Assault and Battery – Is it a Criminal or Civil Action?

Anyone who suffers a sudden or unexpected serious attack from another person or group of people should immediately take three steps: make a police report at the location, seek out immediate medical attention, and then call a personal injury law firm to file a claim against the offender.

One must realize that this is a serious crime. If you have been in a situation where you feared for your safety or were injured by another, you may have grounds for a civil tort case under the theories of assault or battery or both.

Assault and battery are intentional torts, meaning they can serve as the basis for a civil lawsuit demanding compensation in the form of money damages. But in every state, assault and battery are also crimes, meaning that assault and battery can also result in prosecution by the state and, if the accused is found guilty, can result in jail time.

Assault and Battery: Defined

Next, it is important to understand the difference between an assault and a battery. These terms are often used interchangeably but actually mean very different things in the area of tort law. An assault is “the attempt or threat to inflict injury on another person when coupled with the apparent ability to carry out the attempt or threat.” So, there is no physical contact but rather the attempt or threat of unwanted physical contact and the apparent means to be able to do it.

For example, if someone says “I’m going to shoot you” and is pointing a gun at you, you have the threat coupled with the apparent ability to carry out the threat. As long as you believe the gun is loaded, the apparent ability to carry out the threat is present.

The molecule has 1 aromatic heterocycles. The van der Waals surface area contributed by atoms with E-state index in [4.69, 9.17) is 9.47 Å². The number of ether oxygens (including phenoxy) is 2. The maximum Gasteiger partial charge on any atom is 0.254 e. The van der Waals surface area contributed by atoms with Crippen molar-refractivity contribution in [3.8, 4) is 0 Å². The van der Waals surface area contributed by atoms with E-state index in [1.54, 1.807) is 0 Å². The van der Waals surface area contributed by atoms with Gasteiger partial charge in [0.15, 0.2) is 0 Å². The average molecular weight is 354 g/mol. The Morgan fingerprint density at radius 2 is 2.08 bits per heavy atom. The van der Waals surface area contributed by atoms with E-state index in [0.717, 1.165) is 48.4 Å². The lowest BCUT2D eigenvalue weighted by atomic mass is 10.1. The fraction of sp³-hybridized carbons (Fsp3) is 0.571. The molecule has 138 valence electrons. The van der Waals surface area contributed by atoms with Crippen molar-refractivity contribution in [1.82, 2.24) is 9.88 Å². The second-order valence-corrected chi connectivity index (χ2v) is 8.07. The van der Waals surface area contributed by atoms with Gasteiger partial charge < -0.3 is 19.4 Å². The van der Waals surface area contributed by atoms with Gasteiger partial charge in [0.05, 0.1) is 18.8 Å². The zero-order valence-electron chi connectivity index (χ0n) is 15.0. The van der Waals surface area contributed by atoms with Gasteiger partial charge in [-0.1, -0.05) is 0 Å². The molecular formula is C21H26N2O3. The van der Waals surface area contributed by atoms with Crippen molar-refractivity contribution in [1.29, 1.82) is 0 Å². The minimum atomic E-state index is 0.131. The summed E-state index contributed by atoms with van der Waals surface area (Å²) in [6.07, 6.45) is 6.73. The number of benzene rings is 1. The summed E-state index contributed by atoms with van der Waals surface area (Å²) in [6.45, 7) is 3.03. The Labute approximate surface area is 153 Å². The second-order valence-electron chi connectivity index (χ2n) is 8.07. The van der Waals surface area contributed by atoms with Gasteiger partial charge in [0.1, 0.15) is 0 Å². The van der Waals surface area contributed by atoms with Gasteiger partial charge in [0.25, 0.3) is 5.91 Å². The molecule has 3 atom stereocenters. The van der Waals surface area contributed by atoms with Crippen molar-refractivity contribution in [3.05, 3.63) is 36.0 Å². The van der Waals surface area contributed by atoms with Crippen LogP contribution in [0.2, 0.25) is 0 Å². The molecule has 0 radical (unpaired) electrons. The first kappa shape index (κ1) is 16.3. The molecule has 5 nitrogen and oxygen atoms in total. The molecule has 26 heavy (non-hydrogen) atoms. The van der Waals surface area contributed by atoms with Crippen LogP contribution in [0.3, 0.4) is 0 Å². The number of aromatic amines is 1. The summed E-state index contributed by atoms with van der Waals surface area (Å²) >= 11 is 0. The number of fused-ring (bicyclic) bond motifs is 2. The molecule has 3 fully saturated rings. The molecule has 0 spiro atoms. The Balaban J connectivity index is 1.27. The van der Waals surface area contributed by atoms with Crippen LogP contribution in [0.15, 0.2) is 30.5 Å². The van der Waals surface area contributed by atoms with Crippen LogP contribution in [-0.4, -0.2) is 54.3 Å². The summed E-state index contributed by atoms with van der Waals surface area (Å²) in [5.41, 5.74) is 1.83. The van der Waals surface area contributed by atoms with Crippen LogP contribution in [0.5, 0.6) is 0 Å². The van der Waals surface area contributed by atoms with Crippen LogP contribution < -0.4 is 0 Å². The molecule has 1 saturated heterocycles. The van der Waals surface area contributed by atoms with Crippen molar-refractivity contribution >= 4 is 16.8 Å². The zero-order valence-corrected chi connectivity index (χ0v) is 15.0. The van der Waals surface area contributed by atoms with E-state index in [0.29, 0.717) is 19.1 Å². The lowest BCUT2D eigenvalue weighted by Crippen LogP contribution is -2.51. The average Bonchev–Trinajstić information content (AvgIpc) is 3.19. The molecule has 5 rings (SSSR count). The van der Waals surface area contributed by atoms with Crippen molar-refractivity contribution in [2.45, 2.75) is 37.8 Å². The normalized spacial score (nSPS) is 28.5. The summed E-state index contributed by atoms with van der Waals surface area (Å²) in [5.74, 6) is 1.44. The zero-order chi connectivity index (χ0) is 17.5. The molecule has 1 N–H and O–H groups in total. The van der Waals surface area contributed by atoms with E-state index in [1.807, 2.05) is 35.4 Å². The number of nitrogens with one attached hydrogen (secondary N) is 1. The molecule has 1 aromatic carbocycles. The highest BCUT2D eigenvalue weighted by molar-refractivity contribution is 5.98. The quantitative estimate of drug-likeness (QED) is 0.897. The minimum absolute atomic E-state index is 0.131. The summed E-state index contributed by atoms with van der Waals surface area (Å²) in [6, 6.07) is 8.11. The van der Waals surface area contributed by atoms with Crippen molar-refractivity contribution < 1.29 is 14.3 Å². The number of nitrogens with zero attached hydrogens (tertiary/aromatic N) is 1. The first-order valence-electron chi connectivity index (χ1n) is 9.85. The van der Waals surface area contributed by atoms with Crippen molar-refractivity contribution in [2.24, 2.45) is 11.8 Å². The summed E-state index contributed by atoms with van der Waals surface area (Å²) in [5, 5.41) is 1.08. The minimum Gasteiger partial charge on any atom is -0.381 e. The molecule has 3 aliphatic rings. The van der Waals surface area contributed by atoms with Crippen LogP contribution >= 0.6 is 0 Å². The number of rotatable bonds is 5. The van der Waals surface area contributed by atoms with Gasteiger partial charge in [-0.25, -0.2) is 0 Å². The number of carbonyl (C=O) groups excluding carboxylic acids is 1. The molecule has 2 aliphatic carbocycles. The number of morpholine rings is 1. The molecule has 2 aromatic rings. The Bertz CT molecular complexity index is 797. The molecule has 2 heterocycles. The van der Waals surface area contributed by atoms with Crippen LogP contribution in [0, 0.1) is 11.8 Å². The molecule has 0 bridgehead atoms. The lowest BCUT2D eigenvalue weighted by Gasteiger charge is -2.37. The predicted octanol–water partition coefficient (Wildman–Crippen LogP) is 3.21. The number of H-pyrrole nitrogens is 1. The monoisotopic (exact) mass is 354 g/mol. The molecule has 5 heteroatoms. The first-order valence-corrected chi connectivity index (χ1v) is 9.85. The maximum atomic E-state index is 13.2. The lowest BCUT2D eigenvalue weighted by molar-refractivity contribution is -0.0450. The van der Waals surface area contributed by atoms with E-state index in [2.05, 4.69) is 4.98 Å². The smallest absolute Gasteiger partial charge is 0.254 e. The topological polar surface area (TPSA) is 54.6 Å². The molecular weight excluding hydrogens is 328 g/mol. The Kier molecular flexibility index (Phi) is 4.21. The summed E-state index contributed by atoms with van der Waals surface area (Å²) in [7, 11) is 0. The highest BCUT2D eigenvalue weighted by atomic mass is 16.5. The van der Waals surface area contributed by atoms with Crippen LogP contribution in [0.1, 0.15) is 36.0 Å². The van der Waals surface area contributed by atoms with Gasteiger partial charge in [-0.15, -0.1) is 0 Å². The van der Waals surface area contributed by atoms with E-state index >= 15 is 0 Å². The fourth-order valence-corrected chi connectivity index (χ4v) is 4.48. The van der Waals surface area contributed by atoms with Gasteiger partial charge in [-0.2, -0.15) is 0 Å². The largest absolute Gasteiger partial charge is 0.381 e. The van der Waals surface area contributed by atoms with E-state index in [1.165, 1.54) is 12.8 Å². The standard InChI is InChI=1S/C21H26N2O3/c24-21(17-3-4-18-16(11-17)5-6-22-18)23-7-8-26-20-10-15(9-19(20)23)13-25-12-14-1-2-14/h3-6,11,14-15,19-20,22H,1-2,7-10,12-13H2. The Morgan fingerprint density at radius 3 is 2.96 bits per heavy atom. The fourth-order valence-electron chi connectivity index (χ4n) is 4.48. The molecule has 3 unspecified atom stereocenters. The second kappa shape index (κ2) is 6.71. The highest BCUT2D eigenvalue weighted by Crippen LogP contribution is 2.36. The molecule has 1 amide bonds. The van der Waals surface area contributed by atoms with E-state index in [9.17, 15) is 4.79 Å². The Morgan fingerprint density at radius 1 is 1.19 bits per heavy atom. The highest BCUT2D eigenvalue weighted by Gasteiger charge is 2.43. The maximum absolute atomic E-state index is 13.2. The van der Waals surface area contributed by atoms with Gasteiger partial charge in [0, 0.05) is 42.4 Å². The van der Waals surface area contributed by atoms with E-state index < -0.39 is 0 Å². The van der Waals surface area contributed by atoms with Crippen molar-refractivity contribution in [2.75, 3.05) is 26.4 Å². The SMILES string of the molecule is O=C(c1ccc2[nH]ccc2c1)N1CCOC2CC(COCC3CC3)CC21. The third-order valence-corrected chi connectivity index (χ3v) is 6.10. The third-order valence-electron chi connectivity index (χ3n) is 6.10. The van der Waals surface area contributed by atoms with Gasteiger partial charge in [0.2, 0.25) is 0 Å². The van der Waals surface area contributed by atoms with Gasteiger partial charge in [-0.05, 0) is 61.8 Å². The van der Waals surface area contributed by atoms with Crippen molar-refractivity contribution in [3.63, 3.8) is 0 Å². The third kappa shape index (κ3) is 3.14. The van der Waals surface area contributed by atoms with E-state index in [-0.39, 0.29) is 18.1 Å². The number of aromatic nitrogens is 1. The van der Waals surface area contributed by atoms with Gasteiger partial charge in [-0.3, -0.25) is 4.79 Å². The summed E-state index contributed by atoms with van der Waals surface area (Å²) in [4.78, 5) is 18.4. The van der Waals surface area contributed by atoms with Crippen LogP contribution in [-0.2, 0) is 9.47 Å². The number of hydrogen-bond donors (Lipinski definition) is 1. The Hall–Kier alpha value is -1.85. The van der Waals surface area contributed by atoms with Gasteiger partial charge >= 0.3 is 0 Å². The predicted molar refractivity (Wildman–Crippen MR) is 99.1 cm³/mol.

A battery, on the other hand, is “unwelcome physical contact.” It doesn’t necessarily require that the contact be strong or forceful – unwelcome sexual contact is also considered battery. Other examples of battery include hitting or punching. It can also include spitting on a person or throwing something at them.

Personal Injury Lawyers

Personal injury lawyers represent victims, or families of victims, that have suffered physically, emotionally, and mentally following a wrongful injury or accident. They are helpful to victims and their families that have sustained serious injuries as a result of another’s negligence or poor choices. Assault, and battery, is illegal in our country. So if a person intentionally harms or injures another person out of malice, it is considered a serious crime. No one should have to ever face a physical altercation, but they do take place nonetheless. And when they do, justice is deserved. Fortunately, personal injury lawyers have the passion and resources to obtain this kind of justice, and remain focused on the victims, their families, and everyone’s best interests.